Repost: Olympics, Swaps, Obits, etc.

by Chris Sturr | July 25, 2012

Turn Off Your Television

Turn Off Your Television

(1) The Olympics:  Today’s image (above) is from a series of pre-Olympics billboard hijackings that a guerrilla group called Brandalism did recently (reported at Buzzfeed). Part of what they’re protesting is the excessive control over branding by the Olympic committee, as reported in the Independent: “Britain flooded with ‘brand police’ to protect sponsors.”  Check out also this piece from the Telegraph about how Olympic sponsor Dow Chemical (they apparently made some plastic panels for the stadium) is responding to criticism by blaming the Indian government for the Bhopol disaster.

(2) Swaps:  Hat-tip to Ridgely F. of the Occupy Boston Banking Working Group for alerting us to this piece from Business Insider urging other cities to follow Oakland’s example and renege on their interest rate swap agreements with banks like Goldman Sachs.  Also, I’d been meaning to point people to this piece from NewsWorks (affiliated with WHYY) about the role of the Boston Consulting Group (check out their slick and smug website and its page about their “educational competencies”) in the changes happening in the Philly schools (which were saddled with interest-rate swaps).

(3) Obituaries:  I was sad to hear that Nation columnist Alexander Cockburn died the other day. He and the film and art reviews were the main reason I kept subscribing for many years.  There are some wonderful tributes, including one by D&S pal and frequent author Bob Pollin, at the Nation website, here.

Former D&S co-editor Abby Scher (author of our current cover story on the “New Economy” movement) sent in this about left activist Ward Morehouse, who died at the end of June:

On June 30, we lost Ward Morehouse, a great, sweet, bear of a man who was a practical visionary. He died at 83 near his home in Western Massachusetts. He understood, way ahead of his time,  the urgency of creating another form of economic organization for the sake of both people and the planet, and he brought that urgency to his work with The Other Economic Summit, which dogged the G-7 for years, Apex Press, POCLAD — the Program on Corporations, Law and Democracy — and much more. He broke pathways for the rest of us, not the least for his work challenging the notion of “corporate personhood.”  As Dollars & Sense readers would appreciate, his on the ground analytical work gave people the data and resources necessary to show  that we can really change the economy and also see the political urgency that we must make it happen.  He was a quiet man with a huge spirit and wonderful smile, someone you could never spend enough time with. Our thoughts are with his family and friends. For more,  http://bit.ly/PEz8kt.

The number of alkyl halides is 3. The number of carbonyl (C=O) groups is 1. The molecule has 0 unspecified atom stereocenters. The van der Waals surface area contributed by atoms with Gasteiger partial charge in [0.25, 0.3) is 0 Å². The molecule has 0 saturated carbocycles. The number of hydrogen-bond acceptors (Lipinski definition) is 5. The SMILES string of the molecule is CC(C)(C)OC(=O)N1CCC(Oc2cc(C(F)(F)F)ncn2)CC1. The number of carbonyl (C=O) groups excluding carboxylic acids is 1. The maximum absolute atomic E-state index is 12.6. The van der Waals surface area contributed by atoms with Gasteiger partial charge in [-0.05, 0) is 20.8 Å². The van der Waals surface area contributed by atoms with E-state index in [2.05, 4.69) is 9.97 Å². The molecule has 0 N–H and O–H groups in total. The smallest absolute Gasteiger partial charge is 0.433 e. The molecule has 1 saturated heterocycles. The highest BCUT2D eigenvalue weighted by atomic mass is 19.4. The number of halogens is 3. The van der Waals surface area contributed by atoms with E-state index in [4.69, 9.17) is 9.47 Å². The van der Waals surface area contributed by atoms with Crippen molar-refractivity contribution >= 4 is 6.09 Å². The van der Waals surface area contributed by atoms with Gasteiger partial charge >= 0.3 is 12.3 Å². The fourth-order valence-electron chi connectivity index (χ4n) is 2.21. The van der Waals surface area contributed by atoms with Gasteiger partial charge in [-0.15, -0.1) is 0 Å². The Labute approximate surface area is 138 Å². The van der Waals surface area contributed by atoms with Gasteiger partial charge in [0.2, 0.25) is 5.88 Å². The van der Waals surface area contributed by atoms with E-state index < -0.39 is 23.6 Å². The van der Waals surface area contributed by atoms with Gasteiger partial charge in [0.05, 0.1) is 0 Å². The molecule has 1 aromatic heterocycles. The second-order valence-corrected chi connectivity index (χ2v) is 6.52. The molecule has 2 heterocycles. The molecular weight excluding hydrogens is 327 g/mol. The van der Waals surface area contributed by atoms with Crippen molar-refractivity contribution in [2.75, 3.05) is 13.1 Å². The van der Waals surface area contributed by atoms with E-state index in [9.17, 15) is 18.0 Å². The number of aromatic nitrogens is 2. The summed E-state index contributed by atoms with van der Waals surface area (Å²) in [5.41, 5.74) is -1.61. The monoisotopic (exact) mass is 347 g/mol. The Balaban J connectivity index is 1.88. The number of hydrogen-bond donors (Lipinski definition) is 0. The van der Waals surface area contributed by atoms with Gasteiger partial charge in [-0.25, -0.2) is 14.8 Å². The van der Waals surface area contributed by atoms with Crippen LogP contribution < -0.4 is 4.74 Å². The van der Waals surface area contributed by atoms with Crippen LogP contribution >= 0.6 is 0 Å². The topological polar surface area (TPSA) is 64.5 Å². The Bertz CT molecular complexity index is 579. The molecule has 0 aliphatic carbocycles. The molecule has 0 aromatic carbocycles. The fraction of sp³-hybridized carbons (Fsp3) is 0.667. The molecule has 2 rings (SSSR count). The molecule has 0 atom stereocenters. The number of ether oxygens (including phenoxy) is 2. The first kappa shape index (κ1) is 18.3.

(4) This and That: Some interesting and amusing links I’ve been sitting on:

  • At Bloomberg.com, “Do Business Schools Incubate Criminals?“  Hat-tip to Bryan S.  But–I’m not sure teaching more ethics at business schools would change much.
  • Via Naked Capitalism and the UMKC New Economics Perspectives site, Randy Wray on “Why We’re  Screwed.” Depressing but important. Bits of it resonate with Greg Palast’s forthcoming book, Billionaires and Ballot Bandits, whose manuscript I’ve been reading; we’ll run an excerpt in an upcoming issue.
  • Cultural critique, I:  from Alternet: Fifty Shades of Capitalism: Pain and Bondage in the American Workplace.  A left critique of Fifty Shades of Gray.  Sorry to spoil all the fun!  It was pretty obvious when you read the dust jacket, though, and find out that the sadist hero is a billionaire.
  • Cultural critique, II: from Something Awful:  The Call of Duty Villain of the Year is YOU.  Apparently the videogame franchise Call of Duty has a new game out featuring a shadowy, Chavez-esque demagogue for the 99% who is out to hack the U.S.’s drones. Message: you Occupy activists and sympathizers are dupes of terrorists. (I think I heard somewhere that there’s a similar anti-Occupy message in the new Batman movie, and at least one outlet had an early report–completely unsubstantiated–that the Aurora, Colo. mass killer had some Occupy connection.  Brace yourself for mass-media companies to start demonizing Occupy regularly.

Ok, that’s it for now.

–Chris Sturr

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